The laboratory research focus is on radiation-induced molecular targets that can be utilized with molecular targeted drug (or immuno-) therapy to enhance the efficacy of radiation therapy. An overarching concept is the exploitation of radiation therapy and the advanced technology now available as 'focused biology' wherein radiation is described by the molecular events produced rather than by just the dose in Gray. We are studying the phenotypic changes after a large single dose as used in hypofractionation and also after multi-fraction radiation at 0.5-2 Gy per fraction to take advantage of the tumor cell adaptation (called MF Adaptive response). Other laboratory interests include studying biomarkers of radiation-related normal tissue injury, nuclear –radiological emergencies supported by NIAID and BARDA.
Dr. Coleman's current research program is based on long-standing interest in the tumor-induced and radiation-induced stress responses. The long-term focus is on developing molecular targeted radiation therapy. An overarching concept is of radiation therapy as 'focused biology' wherein radiation is described by the molecular events produced rather than by just the dose in Gray. Based on long-standing interest in NSAIDs and COX inhibitors, a focus of the laboratory over the last few years has been studying the effects of drugs and molecular-targeted agents at clinically relevant concentrations and schedules.
The radiation-inducible molecular targets program began in collaboration with Dr. Jim Mitchell that builds on our 'focused biology' approach in which radiation can create molecular changes within the radiation field that can be uniquely exploited. The laboratory has demonstrated the tumor cells and normal tissue adapt to multi-fraction radiation (MF- adaptive) with adaptation involving immune response and molecular target pathways. Collaborations are in progress with experts in immunology and the radiation-induced immune enhancement and abscopal response (Drs. Sandra Demaria and Silvia Formenti, Cornell University) and Dr. James Hodge of CCR. Recent results using 3-Dimensional culture system demonstrated, for the first time, that drugging an induced target following radiation can effectively kill tumor cells. While much remains to be done this may be a unique paradigm to exploit the advanced radiation therapy techniques to expand the utility of molecular-targeted and immunotherapy as part of Precision Medicine.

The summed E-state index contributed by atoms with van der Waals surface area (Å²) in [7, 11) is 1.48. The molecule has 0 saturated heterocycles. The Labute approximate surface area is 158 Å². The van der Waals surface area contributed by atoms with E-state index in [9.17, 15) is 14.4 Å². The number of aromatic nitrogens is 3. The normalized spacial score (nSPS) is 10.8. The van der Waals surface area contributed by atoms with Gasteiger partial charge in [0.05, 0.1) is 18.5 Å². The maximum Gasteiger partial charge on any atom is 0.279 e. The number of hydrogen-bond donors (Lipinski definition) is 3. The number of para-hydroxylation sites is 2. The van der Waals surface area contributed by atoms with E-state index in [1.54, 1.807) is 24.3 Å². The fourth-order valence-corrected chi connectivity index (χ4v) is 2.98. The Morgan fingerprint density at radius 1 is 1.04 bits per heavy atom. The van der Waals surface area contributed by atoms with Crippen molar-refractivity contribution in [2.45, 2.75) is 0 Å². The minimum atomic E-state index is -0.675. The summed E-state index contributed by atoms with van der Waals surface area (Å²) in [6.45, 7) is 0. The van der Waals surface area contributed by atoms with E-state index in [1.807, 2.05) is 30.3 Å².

Additional projects in the laboratory are the development of biomarkers and a unique “decision-tree” model for assessing radiation injury following a radiological or nuclear incident which is supported by the Radiation and Nuclear Countermeasures Program of NIAID (http://www.niaid.nih.gov/topics/radnuc). A related program investigating organ-specific biomarkers of radiation injury with the Biomedical Advanced Research and Development Authority (BARDA) of the Office of the Assistant Secretary for Preparedness and Response in the Department of Health and Human Service (http://www.phe.gov/about/BARDA). This includes helping define biomarkers for the new mini-pig system for developing radiation mitigators. Both of these projects are relevant to understanding normal tissue injury during radiation therapy.